Education is helping Adriana Guzman pursue her dream of becoming a doctor, so she chose a summer research project about educating the next generation of environmental scientists. The focus isn’t health science, but she still found common ground.
“For example, air quality could be a real damaging factor in the future,” said Guzman, a Washington State University Tri-Cities biological sciences student. “It could grow to be a major problem in the health care industry.
“That’s something that relates to my future career as a doctor,” she said. “I can help educate kids on that topic.”
Guzman was one of 13 students selected by the Northwest Advanced Renewables Alliance (NARA), one of several summer undergraduate research experience programs offered through WSU. She created lesson plans for the McCall (Idaho) Outdoor Science School, an extension program of the University of Idaho.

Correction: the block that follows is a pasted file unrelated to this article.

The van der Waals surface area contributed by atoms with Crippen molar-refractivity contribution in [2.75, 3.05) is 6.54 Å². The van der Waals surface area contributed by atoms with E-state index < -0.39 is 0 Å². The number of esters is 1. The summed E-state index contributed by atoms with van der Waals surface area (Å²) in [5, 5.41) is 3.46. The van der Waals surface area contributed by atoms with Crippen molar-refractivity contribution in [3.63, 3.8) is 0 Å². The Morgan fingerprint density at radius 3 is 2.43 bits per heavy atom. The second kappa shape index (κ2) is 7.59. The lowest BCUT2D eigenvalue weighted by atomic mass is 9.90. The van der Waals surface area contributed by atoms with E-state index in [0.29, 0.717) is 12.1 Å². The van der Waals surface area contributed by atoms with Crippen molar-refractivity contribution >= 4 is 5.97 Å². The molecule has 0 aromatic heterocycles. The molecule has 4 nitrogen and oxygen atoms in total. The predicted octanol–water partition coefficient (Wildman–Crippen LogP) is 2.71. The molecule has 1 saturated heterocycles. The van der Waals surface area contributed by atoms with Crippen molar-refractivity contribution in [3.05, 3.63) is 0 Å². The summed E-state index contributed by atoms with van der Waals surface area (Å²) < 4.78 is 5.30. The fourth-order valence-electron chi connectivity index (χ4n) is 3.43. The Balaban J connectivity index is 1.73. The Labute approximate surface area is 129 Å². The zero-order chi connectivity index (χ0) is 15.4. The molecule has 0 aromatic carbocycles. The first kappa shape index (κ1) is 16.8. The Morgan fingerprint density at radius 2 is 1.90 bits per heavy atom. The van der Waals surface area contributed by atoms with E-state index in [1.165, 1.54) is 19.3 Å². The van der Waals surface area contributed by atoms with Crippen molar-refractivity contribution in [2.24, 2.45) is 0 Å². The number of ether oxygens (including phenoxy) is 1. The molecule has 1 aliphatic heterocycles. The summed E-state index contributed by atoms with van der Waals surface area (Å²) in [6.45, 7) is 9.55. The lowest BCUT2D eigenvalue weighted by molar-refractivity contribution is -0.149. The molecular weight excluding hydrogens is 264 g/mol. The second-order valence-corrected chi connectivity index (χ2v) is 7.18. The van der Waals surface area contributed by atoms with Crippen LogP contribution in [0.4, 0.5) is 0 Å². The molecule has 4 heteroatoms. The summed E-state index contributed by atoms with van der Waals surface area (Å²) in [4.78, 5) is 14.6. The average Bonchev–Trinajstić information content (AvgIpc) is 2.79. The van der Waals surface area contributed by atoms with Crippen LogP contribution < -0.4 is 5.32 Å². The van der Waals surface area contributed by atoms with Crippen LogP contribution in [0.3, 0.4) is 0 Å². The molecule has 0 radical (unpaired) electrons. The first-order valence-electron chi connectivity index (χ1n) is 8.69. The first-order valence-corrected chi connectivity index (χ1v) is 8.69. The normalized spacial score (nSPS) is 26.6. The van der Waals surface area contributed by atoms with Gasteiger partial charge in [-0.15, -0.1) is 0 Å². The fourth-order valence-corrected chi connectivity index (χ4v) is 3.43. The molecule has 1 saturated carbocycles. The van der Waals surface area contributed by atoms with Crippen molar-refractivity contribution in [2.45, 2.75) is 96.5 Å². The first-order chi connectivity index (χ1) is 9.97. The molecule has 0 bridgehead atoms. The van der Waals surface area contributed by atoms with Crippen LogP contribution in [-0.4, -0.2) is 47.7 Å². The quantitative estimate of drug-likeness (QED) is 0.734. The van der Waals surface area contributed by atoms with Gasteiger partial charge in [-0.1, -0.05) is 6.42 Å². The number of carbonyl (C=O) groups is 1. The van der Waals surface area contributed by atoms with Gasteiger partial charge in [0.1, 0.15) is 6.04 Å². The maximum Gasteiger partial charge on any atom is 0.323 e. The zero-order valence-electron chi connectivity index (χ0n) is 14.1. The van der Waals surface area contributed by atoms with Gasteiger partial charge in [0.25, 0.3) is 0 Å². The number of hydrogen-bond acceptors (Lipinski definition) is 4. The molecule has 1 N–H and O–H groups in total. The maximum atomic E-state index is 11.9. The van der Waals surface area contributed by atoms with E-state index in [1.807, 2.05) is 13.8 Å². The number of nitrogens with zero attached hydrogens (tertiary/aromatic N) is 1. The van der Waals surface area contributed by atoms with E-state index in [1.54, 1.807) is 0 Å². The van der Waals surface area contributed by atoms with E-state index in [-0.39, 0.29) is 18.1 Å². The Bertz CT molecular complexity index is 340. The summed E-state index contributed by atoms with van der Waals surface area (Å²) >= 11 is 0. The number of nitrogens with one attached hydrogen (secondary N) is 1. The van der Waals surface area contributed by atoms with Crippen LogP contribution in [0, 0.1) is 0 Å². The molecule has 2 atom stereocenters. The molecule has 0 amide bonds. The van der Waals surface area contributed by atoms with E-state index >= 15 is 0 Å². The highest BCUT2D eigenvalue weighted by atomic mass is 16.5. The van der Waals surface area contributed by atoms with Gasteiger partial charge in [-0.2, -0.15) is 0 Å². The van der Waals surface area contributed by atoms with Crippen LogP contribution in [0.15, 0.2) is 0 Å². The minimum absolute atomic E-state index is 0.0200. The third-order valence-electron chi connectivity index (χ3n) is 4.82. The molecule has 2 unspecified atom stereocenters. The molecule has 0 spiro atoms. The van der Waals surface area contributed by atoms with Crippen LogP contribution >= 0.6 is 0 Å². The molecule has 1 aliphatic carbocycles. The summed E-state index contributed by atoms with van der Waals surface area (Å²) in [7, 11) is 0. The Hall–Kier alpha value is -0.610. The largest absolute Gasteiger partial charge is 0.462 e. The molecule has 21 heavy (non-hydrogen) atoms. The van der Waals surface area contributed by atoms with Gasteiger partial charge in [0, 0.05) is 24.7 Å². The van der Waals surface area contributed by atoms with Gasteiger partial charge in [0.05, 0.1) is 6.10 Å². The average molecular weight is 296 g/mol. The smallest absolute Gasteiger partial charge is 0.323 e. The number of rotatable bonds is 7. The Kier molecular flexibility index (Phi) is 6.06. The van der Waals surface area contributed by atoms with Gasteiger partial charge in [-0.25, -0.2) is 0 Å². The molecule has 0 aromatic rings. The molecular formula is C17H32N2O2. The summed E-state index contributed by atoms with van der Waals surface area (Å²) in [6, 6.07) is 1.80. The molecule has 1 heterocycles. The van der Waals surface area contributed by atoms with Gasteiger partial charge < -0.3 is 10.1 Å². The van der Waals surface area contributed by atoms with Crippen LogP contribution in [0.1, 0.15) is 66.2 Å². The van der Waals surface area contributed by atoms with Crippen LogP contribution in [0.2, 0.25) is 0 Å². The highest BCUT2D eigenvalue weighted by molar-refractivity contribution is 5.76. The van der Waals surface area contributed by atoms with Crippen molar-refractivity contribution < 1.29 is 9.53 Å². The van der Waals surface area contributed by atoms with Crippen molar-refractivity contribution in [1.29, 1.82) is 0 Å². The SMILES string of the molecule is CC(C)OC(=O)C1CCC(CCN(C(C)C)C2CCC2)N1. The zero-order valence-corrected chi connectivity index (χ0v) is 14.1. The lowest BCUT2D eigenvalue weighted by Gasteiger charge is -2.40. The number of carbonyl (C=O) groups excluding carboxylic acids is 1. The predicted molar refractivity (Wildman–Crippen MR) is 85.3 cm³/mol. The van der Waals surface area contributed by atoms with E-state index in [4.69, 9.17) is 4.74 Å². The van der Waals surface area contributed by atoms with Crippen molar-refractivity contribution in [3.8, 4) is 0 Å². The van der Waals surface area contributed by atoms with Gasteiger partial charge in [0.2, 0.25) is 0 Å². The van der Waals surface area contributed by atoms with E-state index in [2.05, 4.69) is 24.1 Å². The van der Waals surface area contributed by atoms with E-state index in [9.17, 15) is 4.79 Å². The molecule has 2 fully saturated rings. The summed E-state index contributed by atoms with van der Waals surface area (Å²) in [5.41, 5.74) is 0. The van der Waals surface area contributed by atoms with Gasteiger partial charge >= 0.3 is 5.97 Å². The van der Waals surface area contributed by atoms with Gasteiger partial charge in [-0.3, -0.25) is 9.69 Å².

“I don’t necessarily want to be an educator, as I have always been more focused on health care,” she said. “But I was given this opportunity, and I’ve learned to appreciate how everything comes together.
“Being out here, in the wild, learning how to put these lesson plans together, you realize just how much everything is connected,” she said. “I’m learning while teaching these kids. Everyone benefits.”
Because her education has allowed her to be successful, she wants other students’ educations to help them achieve their goals. The lesson plans she created will be used to teach middle school and high school students about a variety of ongoing scientific research.
And she has enjoyed interacting with the students.
“I do some evening programs,” she said. “I also have taken the kids on hikes and taught them the scientific method. It’s been a lot of fun.”
After graduating from WSU Tri-Cities, Guzman said, she hopes to attend the new WSU medical school before pursuing a career as an obstetrician.